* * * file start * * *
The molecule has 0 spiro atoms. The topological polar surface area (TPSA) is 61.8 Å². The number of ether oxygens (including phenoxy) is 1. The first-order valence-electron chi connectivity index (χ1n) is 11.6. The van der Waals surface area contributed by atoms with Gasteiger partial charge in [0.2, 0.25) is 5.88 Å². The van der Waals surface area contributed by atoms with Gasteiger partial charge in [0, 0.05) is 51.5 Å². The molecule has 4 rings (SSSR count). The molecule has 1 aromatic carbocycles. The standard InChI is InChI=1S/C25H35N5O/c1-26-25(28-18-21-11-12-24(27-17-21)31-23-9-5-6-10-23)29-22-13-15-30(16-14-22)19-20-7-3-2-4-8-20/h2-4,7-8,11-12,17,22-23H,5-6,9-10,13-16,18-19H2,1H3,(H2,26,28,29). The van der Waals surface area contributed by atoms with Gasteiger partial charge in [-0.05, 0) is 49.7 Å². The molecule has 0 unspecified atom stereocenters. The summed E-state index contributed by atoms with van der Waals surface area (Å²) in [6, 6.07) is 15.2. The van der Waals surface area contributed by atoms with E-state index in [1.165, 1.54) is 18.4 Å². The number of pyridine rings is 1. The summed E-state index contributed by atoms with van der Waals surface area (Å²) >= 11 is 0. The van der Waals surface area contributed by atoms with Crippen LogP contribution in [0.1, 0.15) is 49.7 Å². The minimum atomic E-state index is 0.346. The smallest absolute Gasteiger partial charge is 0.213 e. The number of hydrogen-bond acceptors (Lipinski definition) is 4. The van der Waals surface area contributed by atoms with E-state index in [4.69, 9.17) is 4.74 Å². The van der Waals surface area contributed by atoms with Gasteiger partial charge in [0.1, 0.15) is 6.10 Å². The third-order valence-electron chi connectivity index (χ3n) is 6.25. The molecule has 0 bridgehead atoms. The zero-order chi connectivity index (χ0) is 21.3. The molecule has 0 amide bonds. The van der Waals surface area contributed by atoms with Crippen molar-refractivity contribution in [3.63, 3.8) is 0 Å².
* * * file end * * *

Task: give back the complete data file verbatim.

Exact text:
The molecule has 0 spiro atoms. The topological polar surface area (TPSA) is 61.8 Å². The number of ether oxygens (including phenoxy) is 1. The first-order valence-electron chi connectivity index (χ1n) is 11.6. The van der Waals surface area contributed by atoms with Gasteiger partial charge in [0.2, 0.25) is 5.88 Å². The van der Waals surface area contributed by atoms with Gasteiger partial charge in [0, 0.05) is 51.5 Å². The molecule has 4 rings (SSSR count). The molecule has 1 aromatic carbocycles. The standard InChI is InChI=1S/C25H35N5O/c1-26-25(28-18-21-11-12-24(27-17-21)31-23-9-5-6-10-23)29-22-13-15-30(16-14-22)19-20-7-3-2-4-8-20/h2-4,7-8,11-12,17,22-23H,5-6,9-10,13-16,18-19H2,1H3,(H2,26,28,29). The van der Waals surface area contributed by atoms with Gasteiger partial charge in [-0.05, 0) is 49.7 Å². The molecule has 0 unspecified atom stereocenters. The summed E-state index contributed by atoms with van der Waals surface area (Å²) in [6, 6.07) is 15.2. The van der Waals surface area contributed by atoms with E-state index in [1.165, 1.54) is 18.4 Å². The number of pyridine rings is 1. The summed E-state index contributed by atoms with van der Waals surface area (Å²) >= 11 is 0. The van der Waals surface area contributed by atoms with Crippen LogP contribution in [0.1, 0.15) is 49.7 Å². The minimum atomic E-state index is 0.346. The smallest absolute Gasteiger partial charge is 0.213 e. The number of hydrogen-bond acceptors (Lipinski definition) is 4. The van der Waals surface area contributed by atoms with E-state index in [4.69, 9.17) is 4.74 Å². The van der Waals surface area contributed by atoms with Gasteiger partial charge in [0.1, 0.15) is 6.10 Å². The third-order valence-electron chi connectivity index (χ3n) is 6.25. The molecule has 0 bridgehead atoms. The zero-order chi connectivity index (χ0) is 21.3. The molecule has 0 amide bonds. The van der Waals surface area contributed by atoms with Crippen molar-refractivity contribution in [3.63, 3.8) is 0 Å².